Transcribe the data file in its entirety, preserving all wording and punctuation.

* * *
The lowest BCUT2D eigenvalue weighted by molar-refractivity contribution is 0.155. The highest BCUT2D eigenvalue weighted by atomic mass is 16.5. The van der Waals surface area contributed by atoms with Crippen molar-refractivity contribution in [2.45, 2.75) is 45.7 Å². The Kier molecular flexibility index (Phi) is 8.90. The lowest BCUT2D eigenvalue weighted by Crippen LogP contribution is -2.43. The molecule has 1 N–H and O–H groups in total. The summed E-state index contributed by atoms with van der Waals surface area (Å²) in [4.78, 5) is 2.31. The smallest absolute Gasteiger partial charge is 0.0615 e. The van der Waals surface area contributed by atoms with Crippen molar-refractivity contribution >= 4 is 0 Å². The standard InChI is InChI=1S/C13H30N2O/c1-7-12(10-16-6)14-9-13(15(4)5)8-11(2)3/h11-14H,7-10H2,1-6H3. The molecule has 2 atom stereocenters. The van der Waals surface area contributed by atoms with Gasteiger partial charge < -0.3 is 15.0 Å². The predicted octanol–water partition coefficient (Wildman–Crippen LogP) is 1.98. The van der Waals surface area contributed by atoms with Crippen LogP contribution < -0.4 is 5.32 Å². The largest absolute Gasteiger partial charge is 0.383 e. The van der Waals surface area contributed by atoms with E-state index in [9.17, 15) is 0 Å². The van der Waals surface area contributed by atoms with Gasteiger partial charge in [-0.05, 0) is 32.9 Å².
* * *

The lowest BCUT2D eigenvalue weighted by molar-refractivity contribution is 0.155. The highest BCUT2D eigenvalue weighted by atomic mass is 16.5. The van der Waals surface area contributed by atoms with Crippen molar-refractivity contribution in [2.45, 2.75) is 45.7 Å². The Kier molecular flexibility index (Phi) is 8.90. The lowest BCUT2D eigenvalue weighted by Crippen LogP contribution is -2.43. The molecule has 1 N–H and O–H groups in total. The summed E-state index contributed by atoms with van der Waals surface area (Å²) in [4.78, 5) is 2.31. The smallest absolute Gasteiger partial charge is 0.0615 e. The van der Waals surface area contributed by atoms with Crippen molar-refractivity contribution >= 4 is 0 Å². The standard InChI is InChI=1S/C13H30N2O/c1-7-12(10-16-6)14-9-13(15(4)5)8-11(2)3/h11-14H,7-10H2,1-6H3. The molecule has 2 atom stereocenters. The van der Waals surface area contributed by atoms with Gasteiger partial charge < -0.3 is 15.0 Å². The predicted octanol–water partition coefficient (Wildman–Crippen LogP) is 1.98. The van der Waals surface area contributed by atoms with Crippen LogP contribution < -0.4 is 5.32 Å². The largest absolute Gasteiger partial charge is 0.383 e. The van der Waals surface area contributed by atoms with E-state index in [9.17, 15) is 0 Å². The van der Waals surface area contributed by atoms with Gasteiger partial charge in [-0.05, 0) is 32.9 Å².